FIGURE 2
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Figure 2. Schematic illustration of the procedure for computing sample entropy [adapted from Costa et al. (2005)].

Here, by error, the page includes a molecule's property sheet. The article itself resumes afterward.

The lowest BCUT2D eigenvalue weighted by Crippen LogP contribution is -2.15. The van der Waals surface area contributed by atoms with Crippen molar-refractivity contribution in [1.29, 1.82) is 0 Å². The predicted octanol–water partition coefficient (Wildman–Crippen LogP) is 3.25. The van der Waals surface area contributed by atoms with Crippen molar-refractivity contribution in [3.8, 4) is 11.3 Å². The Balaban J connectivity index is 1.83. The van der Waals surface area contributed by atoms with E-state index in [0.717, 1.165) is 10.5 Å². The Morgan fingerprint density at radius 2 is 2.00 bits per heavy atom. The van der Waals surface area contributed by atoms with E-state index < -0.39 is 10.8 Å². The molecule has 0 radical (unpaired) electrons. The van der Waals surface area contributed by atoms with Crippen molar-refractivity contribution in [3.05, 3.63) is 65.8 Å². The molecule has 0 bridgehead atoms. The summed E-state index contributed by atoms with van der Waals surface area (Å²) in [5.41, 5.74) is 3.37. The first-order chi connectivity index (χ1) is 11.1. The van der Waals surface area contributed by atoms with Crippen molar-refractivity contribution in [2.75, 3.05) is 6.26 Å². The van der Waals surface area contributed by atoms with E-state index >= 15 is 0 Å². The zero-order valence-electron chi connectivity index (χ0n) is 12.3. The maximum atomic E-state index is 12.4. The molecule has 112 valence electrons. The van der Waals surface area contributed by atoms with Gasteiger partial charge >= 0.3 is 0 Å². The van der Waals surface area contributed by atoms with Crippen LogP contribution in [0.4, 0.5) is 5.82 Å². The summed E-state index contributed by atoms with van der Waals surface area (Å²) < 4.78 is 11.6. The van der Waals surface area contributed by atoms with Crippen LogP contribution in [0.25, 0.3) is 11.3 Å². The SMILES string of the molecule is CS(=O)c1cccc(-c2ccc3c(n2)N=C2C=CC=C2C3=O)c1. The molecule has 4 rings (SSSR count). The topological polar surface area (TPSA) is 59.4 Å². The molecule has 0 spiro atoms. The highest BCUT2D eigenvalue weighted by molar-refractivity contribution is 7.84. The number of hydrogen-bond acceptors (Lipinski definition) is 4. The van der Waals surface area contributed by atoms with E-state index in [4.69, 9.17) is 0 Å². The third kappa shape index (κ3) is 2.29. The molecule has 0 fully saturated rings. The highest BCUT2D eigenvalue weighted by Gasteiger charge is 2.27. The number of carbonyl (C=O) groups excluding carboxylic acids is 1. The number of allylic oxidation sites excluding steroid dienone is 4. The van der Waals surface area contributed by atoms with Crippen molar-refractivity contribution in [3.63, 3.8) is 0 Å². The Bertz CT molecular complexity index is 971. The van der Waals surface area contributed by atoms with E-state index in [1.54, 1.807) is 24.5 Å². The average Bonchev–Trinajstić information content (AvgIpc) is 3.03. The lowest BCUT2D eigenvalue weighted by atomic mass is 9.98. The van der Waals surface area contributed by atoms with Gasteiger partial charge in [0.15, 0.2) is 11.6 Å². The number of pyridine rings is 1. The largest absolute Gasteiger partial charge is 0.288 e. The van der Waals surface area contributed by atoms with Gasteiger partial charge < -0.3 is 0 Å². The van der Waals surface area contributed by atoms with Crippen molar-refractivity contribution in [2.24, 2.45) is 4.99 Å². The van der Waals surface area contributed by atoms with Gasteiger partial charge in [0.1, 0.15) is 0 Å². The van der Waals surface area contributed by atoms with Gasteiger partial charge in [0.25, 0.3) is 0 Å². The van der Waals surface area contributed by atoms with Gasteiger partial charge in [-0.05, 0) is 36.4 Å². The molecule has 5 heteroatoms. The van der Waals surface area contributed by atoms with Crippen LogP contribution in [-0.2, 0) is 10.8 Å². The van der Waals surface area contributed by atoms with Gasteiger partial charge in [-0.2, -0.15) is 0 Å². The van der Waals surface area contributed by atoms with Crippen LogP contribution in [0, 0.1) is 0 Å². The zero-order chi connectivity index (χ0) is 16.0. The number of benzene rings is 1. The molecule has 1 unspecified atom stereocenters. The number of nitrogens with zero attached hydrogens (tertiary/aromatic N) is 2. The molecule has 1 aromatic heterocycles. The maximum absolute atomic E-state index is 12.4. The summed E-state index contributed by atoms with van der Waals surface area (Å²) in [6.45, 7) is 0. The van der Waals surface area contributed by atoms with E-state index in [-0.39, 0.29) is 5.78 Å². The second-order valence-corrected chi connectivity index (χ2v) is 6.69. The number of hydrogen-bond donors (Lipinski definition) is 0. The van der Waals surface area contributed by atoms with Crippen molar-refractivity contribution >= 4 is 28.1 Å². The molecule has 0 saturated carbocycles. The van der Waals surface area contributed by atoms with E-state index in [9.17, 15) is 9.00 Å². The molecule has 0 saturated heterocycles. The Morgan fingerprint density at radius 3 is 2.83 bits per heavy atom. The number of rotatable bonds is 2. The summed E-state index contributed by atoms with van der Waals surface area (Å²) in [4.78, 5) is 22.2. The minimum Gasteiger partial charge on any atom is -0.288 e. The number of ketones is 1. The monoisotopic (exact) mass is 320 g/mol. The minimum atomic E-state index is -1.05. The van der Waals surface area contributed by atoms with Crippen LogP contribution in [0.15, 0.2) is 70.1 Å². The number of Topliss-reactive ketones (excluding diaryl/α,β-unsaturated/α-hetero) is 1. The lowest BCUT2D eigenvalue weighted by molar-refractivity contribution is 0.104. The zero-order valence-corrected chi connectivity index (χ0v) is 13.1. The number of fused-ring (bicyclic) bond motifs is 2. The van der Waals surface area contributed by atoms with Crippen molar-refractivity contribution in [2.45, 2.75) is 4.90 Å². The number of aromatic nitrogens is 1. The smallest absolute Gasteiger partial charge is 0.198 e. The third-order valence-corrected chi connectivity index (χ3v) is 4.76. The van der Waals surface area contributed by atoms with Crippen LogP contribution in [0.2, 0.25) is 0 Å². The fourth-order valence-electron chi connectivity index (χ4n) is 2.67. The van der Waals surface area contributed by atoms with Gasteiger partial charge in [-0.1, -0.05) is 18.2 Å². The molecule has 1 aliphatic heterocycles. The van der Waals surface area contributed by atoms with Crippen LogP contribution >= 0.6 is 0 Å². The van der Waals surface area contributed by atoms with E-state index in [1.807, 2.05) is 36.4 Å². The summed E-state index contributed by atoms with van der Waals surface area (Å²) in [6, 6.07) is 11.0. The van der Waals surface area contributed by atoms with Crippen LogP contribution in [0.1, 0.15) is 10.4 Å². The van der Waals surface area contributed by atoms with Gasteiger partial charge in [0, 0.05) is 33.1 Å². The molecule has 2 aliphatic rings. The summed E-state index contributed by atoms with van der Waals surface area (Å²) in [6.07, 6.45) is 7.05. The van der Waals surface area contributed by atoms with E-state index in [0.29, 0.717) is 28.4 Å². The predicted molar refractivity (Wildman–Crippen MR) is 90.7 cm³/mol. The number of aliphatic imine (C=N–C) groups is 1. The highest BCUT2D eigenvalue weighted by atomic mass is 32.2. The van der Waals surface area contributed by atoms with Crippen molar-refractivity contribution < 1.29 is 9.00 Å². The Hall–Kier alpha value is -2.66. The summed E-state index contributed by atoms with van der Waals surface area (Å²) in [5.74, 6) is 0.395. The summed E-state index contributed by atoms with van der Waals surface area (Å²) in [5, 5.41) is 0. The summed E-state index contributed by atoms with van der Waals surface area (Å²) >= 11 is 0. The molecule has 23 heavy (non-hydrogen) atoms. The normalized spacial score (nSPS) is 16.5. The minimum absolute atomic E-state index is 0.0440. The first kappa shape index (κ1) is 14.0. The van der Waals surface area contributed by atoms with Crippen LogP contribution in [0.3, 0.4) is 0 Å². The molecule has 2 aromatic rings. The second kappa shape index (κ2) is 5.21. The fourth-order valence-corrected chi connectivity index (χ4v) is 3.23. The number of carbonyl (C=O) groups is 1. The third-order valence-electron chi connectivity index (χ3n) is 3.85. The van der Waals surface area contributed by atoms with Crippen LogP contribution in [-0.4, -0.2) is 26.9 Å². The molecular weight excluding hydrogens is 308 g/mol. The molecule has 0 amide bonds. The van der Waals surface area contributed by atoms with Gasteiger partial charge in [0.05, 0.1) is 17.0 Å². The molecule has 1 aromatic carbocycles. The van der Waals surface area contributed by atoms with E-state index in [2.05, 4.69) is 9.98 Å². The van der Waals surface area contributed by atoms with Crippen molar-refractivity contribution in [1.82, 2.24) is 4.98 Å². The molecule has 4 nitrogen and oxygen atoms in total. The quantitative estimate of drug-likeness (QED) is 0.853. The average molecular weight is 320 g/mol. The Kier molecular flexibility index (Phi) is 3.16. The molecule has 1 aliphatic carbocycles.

Although not immediately obvious, this measure has a fundamental problem in that higher entropy values also scale with increasing amounts of random noise (Costa et al., 2005). In other words, if there is less repetitiveness in a signal, it may not necessarily be due to complexity. One way to solve this problem is to evaluate how sample entropy changes over various spatiotemporal scales of the time series. Motor behavior is composed of a number of interacting elements that must come together to perform a task. Although these elements are closely bound and depend on each other for expression, each has its own intrinsic frequency that, when combined, produce organized structure across multiple spatiotemporal scales. The reader may ask: “What elements, what scales?” The relevant ones could be the various structures (head, torso, arms, etc.), cognitive processes (e.g., memory, language, etc.), and even finer-grained scales of neural organization. It is obvious that any organized cognitive performance, such as deception, is grounded in such an array of elements and processes. Yet, even without making any commitments about the physical or cognitive constraints on the system, this coherent self-organization is a fundamental characteristic of a dynamical process (Bar-Yam, 2004). Thus, a complex system reveals new information (complexity) across scales of decreasing frequency, whereas a random signal (void of underlying element interactions) will show less and less new information.